Posted On: JULY 2020
As people continue to grapple with the fallout from the novel coronavirus (COVID-19) pandemic, it’s important to consider the impact of the crisis on your retirement and estate plans. Few people are immune to the virus’s financial effects, but there are strategies available that can aid your recovery. These include estate planning opportunities that are especially effective in the current environment, as well as relief available under the Coronavirus Aid, Relief, and Economic Security (CARES) Act.
Tax reform legislation enacted in 2017 doubled the lifetime gift and estate tax exemption — through 2025 — to an inflation-adjusted $11.58 million (a combined $23.16 million for married couples). This creates a window of opportunity to use your gift tax exemption to transfer assets to your loved ones. This window is scheduled to close on January 1, 2026, when the exemption amount drops to $5 million (indexed for inflation), although it’s possible the window will be closed sooner. It’s also possible that future lawmakers will reduce the exemption amount even further. Acting now allows you to lock in the elevated exemption amount and remove any future income and appreciation on transferred assets from your estate.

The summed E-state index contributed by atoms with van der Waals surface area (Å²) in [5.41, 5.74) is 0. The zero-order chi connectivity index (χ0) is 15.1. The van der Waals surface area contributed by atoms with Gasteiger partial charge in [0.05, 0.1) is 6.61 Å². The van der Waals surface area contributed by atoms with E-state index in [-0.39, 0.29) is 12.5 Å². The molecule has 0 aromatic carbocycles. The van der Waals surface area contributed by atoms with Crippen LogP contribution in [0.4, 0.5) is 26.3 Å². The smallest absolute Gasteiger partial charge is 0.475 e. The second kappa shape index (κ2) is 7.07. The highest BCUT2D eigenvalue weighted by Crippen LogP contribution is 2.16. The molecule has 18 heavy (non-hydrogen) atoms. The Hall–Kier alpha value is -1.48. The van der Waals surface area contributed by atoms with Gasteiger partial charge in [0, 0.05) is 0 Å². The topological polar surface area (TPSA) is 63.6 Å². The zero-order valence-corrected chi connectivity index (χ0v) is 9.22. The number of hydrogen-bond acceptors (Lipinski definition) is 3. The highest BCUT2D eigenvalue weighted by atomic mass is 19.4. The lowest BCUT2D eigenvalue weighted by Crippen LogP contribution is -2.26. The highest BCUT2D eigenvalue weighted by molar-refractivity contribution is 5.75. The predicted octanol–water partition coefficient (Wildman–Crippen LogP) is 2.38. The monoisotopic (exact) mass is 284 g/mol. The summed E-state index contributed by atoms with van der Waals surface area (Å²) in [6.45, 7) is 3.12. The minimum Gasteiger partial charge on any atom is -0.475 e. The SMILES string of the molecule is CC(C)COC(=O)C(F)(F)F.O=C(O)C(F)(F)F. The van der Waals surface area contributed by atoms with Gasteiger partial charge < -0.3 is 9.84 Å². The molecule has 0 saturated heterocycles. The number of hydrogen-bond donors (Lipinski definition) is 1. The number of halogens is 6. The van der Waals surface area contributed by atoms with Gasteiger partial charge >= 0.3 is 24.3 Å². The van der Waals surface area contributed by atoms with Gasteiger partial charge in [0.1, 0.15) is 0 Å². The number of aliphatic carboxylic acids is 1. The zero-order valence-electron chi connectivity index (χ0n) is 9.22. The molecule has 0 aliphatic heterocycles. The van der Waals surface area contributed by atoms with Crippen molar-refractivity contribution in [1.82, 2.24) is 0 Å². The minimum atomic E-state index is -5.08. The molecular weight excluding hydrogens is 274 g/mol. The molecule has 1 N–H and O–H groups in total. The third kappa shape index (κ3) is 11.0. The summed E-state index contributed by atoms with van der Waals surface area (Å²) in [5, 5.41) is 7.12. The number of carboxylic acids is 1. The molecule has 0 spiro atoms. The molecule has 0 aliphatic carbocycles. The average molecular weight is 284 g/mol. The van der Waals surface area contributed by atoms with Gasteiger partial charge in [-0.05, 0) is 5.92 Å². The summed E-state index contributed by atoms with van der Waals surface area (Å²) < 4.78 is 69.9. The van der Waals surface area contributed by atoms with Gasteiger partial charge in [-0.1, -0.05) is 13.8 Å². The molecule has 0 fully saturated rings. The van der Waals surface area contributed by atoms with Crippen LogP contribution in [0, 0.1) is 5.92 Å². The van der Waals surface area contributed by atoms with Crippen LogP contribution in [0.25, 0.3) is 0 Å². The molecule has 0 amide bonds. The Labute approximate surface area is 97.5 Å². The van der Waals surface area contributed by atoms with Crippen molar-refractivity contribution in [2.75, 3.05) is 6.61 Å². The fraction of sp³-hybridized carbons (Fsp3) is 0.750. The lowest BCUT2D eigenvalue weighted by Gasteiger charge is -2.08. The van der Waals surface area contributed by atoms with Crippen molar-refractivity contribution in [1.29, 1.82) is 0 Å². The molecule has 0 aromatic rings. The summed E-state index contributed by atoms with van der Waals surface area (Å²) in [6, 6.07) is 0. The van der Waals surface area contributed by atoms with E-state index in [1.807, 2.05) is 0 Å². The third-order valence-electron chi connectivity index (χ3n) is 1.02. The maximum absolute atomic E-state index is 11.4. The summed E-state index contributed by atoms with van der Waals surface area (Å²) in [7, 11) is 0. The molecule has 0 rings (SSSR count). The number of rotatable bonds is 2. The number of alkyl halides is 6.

Another reason to act soon is that in the current economic climate, many assets have declined in value. This allows you to transfer a greater amount of wealth without triggering gift taxes. Also, because interest rates are low, estate planning tools that are most powerful in a low-interest environment — such as intrafamily loans and grantor retained annuity trusts (GRATs) — are especially attractive.
The CARES Act offers welcome tax and retirement relief designed to help people ride out the current storm. Key provisions include:
In light of our uncertain economic environment and the relief provided by the CARES Act, now’s a good time to review your retirement and estate plans and adjust your strategies if appropriate.